During the House Oversight Committee hearing examining the White House narratives on the Iranian nuclear deal, Congressman Jim Jordan (R-OH) compared the administration’s deceptive approach to selling the unpopular deal with the deceptive approach it took to selling Obamacare. He began by asking the panel — comprised of Michael Rubin (AEI), Michael Doran (Hudson Inst.) and John Hannah (Foundation for Defense of Democracies) — if they had ever heard of Jonathan Gruber.
Jordan reminded them that Gruber was the “Obamacare architect” who had gained “some notoriety in the press” a few years ago and was subsequently called to testify before Congress to explain himself.
“He was deceptive,” Jordan noted. “He talked about the stupidity of the American voter” and how a “lack of transparency is a political advantage.”
“That’s a nice way of saying, ‘if you deceive people, you might get your way. It might help your case,'” Jordan explained. “So here is Jonathan Gruber — architect of Obamacare — talking about deception. Things like: if you like your plan you can keep it, if you like your doctor you can keep him, premiums will go down, website’s gonna work, website’s safe….everything turned out to be false.”
He continued, “and now we hear about another person in the Obama administration — Mr. Rhodes — and he is given the title, according to the The New York Times, of the ‘single most influential voice shaping American foreign policy.'”
“Wow, things are starting to sound familiar,” Jordan exclaimed. “He creates a false narrative as well. He talks about this echo chamber and deceiving the press. His derision for the press is kind of like Mr. Gruber’s derision for the American voter.” After all, Rhodes had said, “they literally know nothing.”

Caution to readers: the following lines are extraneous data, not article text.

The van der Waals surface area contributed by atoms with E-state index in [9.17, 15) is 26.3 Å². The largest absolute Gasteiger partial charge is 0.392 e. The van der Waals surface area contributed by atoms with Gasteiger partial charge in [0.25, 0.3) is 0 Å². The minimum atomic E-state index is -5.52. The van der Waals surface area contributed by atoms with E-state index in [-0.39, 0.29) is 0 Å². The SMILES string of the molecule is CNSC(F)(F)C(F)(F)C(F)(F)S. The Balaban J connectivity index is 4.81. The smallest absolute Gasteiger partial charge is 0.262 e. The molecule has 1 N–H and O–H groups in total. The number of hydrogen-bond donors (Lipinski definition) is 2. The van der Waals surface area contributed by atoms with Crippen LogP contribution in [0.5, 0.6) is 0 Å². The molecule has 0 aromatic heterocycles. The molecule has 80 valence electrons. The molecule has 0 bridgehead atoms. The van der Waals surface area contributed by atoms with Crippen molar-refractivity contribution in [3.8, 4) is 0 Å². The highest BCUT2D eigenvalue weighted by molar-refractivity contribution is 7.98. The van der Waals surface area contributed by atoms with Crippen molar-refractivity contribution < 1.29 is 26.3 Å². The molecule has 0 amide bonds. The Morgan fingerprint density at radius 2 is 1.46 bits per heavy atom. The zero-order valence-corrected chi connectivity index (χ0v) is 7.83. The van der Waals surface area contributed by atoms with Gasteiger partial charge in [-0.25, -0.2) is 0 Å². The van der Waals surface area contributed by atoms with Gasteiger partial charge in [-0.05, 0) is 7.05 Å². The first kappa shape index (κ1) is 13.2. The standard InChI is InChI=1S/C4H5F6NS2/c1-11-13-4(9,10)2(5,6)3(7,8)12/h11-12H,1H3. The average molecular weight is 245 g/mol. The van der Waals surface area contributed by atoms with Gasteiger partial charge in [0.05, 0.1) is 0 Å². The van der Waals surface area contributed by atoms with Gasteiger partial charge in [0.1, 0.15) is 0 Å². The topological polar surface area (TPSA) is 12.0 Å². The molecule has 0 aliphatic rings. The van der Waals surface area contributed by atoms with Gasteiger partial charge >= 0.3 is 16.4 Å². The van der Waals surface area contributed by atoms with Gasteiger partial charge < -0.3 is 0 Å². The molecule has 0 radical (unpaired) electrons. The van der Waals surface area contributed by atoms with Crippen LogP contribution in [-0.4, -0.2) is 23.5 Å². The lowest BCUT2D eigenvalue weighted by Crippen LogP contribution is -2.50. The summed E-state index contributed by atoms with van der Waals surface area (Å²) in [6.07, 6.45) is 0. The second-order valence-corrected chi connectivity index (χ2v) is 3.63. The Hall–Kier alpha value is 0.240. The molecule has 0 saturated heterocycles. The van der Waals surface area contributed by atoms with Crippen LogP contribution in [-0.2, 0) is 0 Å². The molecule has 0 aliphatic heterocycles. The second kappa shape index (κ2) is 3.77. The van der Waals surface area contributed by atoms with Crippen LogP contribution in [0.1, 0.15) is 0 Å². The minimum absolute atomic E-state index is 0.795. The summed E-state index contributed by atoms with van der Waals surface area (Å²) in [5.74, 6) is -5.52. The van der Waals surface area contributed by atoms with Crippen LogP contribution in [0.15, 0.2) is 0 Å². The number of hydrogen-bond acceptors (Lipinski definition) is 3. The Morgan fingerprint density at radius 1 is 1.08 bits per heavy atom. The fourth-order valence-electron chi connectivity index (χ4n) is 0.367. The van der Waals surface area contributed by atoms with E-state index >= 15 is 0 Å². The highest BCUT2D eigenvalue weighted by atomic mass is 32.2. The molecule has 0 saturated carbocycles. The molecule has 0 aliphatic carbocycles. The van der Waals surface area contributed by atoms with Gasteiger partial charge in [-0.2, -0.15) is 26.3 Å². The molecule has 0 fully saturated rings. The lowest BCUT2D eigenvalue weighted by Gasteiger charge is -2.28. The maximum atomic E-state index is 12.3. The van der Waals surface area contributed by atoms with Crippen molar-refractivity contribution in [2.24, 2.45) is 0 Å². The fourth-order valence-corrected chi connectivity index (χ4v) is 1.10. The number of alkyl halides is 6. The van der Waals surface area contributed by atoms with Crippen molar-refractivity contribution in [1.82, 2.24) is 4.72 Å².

The purpose of Jordan’s Gruber/Rhodes comparison was to bring attention to the Obama administration’s history of deceiving the American people on important policy issues. Jordan went on to say that the Iranian nuke deception wasn’t the first time Rhodes had deceived the public on an important foreign policy issue.
“I think he did it on the Benghazi issue as well,” Jordan said. In the famous Benghazi talking points (which he noted were the catalyst for the formation of the Benghazi committee), Rhodes said, “it’s not a failure of policy, it’s rooted in a video.”
The use of deception to sell unpopular policy initiatives appears to be a pattern with the Obama administration and a pattern with Mr. Rhodes himself, Jordan concluded. “And then when he is asked to come testify, he doesn’t even have the courtesy to show up.”
Watch the video on the next page.